|From:||Lenny Siegel <firstname.lastname@example.org>|
|Date:||Thu, 28 Aug 2008 13:23:48 -0700 (PDT)|
|Subject:||[CPEO-MEF] BIOTA, ENCROACHMENT: Ft. Lewis (WA) and The Nature Conservancy|
Armed and Protected Rare Species Get a Boost from the Military The Nature Conservancy Magazine Autumn 2008When the echo of artillery fire fades at Fort Lewis, Washington, it is replaced by a sweeter chorus: the chirps and trills of songbirds, including the rare streaked horned lark.
The birds are attracted by the fort's native prairie habitat, which is increasingly rare in western Washington; the fortes vast "artillery impact area" is by far the prairie's best last stand. Ironically, explains ecologist Jeff Foster, who works at the fort, shelling actually helps maintain the native prairies. "During the summer," he says, "exploding munitions start fires that limit tree invasion and keep Scotch broom [an invasive shrub] at bay."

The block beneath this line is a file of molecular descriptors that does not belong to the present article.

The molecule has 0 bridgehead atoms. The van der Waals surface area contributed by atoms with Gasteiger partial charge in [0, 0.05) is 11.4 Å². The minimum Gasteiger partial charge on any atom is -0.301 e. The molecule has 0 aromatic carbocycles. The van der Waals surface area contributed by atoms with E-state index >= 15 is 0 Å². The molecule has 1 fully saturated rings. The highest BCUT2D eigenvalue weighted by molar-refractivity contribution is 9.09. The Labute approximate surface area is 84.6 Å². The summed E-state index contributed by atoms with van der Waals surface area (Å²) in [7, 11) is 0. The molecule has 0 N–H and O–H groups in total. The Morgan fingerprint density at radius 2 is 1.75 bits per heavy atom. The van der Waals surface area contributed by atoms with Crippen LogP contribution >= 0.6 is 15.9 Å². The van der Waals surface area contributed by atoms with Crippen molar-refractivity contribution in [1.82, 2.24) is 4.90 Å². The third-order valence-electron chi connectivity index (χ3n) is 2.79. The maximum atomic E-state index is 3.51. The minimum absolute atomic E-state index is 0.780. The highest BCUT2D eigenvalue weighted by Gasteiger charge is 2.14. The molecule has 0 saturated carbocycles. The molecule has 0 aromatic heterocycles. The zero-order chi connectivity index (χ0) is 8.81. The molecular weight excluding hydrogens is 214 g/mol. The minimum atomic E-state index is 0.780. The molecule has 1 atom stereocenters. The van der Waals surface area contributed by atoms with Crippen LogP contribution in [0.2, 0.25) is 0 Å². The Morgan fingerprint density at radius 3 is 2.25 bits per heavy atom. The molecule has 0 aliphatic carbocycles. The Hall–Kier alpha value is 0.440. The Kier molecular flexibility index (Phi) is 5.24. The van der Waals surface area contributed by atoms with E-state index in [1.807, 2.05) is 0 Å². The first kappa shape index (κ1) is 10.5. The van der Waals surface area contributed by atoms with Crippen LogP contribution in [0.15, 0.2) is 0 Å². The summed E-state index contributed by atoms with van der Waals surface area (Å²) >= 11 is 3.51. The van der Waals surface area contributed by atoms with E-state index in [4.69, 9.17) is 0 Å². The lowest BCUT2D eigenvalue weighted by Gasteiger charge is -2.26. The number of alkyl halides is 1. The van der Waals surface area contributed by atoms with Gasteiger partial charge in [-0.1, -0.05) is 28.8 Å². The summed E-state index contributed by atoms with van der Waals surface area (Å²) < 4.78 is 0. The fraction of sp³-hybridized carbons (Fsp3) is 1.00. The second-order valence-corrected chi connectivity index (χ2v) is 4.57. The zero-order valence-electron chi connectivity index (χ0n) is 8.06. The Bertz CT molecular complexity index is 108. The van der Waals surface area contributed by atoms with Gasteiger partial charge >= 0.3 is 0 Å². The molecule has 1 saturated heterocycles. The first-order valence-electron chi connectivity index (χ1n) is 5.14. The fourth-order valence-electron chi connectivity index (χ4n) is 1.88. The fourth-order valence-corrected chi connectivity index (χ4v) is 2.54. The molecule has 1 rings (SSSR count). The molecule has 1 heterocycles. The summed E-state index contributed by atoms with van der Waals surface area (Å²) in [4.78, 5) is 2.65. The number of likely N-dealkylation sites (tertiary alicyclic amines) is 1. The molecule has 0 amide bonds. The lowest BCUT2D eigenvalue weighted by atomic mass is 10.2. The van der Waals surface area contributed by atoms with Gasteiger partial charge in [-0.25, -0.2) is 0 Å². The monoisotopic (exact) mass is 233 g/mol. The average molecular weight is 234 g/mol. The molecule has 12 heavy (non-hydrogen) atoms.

... For the entire article, see http://www.nature.org/magazine/autumn2008/issues/art25527.html -- Lenny Siegel Executive Director, Center for Public Environmental Oversight a project of the Pacific Studies Center 278-A Hope St., Mountain View, CA 94041 Voice: 650/961-8918 or 650/969-1545 Fax: 650/961-8918 <email@example.com> http://www.cpeo.org _______________________________________________ Military mailing list Military@lists.cpeo.org http://lists.cpeo.org/listinfo.cgi/military-cpeo.org
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